The look of the Canadian brand’s frames may divide opinion but it’s the ride we care about. Its new UK importer means riders on both sides of the Atlantic should now be able to get a sample more readily than before.
There’s no getting away from Knolly’s eye-catching Fourby4 suspension system. With so many pivots involved in this dual-linkage design, Knolly’s designers have done their best to ensure lengthy maintenance intervals by using angular-contact cartridge bearings on all the main pivots and Igus bushings in lower-stress locations.
Knolly’s dual-linkage fourby4 design is all about maximum traction: knolly’s dual-linkage fourby4 design is all about maximum traction
Knolly’s dual-linkage Fourby4 design is all about maximum traction
The traction-focused 150mm (5.9in) of rear travel is controlled via a Cane Creek DBInline shock, with low- and high-speed compression and rebound damping and its effective Climb Switch. Twin bolt holes on the lower shock mount let you alter the head angle by a degree and BB height by 8mm.
The guys at Decade Europe who specced our test ride were keen to do the pricey frame justice so they bolted on some impressive components, including lightweight Mavic wheels and an 11-speed SRAM transmission. It’s a shame our Warden didn’t come with a dropper post though – it’d be the first thing we’d add to the bike.
After trying both geometry settings we settled on the lower of the two, which left the BB a respectable 335mm off the ground and kicked out the head angle to 65.4 degrees. It took some serious fettling to get the DBInline shock feeling as lively as we wanted it to, but once we found the sweet spot the Warden came alive.
Technical descents, tight turns, jumps and awkward drops helped highlight the Knolly’s inherent nimbleness and zest for being flung from side to side, manualled, pumped and popped.
The warden is well up for some airtime: the warden is well up for some airtime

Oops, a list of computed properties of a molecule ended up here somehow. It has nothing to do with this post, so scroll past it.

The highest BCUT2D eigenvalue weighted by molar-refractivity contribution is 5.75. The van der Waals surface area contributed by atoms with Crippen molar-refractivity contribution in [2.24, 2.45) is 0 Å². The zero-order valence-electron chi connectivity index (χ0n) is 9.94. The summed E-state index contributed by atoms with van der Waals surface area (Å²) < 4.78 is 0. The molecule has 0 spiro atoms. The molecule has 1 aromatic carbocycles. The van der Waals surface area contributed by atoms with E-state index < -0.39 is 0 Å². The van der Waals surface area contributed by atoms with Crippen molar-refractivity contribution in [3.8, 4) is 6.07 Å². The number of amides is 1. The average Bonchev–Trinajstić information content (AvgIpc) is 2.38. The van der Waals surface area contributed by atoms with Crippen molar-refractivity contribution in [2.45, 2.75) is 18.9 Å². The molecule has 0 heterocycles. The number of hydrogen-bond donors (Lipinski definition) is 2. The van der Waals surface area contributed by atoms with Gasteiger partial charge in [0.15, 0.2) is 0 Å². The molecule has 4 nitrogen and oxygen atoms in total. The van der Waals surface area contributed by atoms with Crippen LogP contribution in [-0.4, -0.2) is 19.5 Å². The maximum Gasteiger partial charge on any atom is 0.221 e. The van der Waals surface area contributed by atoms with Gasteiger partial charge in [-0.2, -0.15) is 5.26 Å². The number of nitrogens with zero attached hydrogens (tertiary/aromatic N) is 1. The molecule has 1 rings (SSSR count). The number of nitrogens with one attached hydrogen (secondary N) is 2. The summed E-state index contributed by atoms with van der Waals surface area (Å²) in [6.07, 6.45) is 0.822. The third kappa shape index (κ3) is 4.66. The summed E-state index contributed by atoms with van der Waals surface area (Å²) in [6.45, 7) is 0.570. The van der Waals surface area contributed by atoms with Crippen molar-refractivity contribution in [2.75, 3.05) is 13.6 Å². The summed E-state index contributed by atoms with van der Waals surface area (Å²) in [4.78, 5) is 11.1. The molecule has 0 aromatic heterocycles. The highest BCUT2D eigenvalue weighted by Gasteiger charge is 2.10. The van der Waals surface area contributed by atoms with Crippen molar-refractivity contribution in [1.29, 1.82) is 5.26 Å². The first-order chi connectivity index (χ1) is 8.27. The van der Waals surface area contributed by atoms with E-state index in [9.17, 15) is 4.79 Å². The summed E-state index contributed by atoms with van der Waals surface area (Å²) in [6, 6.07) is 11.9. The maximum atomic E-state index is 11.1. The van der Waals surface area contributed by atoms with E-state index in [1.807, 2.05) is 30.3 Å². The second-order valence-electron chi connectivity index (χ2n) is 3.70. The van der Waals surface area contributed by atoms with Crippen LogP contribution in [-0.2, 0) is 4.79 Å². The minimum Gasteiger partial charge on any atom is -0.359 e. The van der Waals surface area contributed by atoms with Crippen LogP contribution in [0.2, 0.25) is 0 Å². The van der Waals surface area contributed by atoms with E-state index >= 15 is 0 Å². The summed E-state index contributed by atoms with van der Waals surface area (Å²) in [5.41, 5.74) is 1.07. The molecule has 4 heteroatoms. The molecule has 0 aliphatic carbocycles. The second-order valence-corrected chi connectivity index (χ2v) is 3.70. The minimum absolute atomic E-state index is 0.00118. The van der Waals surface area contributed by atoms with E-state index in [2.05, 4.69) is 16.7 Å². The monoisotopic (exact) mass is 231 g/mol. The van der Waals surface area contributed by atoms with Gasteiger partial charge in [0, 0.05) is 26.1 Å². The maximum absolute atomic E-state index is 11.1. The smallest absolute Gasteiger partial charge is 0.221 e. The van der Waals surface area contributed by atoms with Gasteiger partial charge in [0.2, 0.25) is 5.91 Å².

The Warden is well up for some airtime
Though the rear end proved itself capable of handling a serious battering in a smooth, controlled manner, as speeds picked up we didn’t feel quite as stable aboard the Warden as on some other big-hitter trail bikes we’ve ridden recently. We think this was partly down to the suspension balance between the front and rear of the bike – though the Manitou fork was smooth, it just didn’t feel quite as capable as the rear end.
Climbing is a pleasant enough affair aboard the Warden, with plenty of rear wheel traction on tap for those really loose, awkward sections. Out of the saddle, we found ourselves constantly hitting our knees on the huge loops created by the cable routing, which could do with a little tidy-up.
The cockpit isn’t the longest (our medium frame had a 606mm effective top tube), which means that on really steep ascents you get some front wheel lift. It’s not a dealbreaker though, and doesn’t detract from what’s otherwise a seriously fun and agile ride.
Spec as tested:
Frame: 6066 alloy, 150mm (5.9in) travel
Fork: Manitou Mattoc Pro, 160mm (6.3in) travel
Shock: Cane Creek DBInline
Drivetrain: SRAM X01 (1×11)
Wheels: Mavic Crossmax wheels
Tyres: Mavic Crossmark Charge 27.5×2.4in (F) and Roam 27.5×2.2in (R)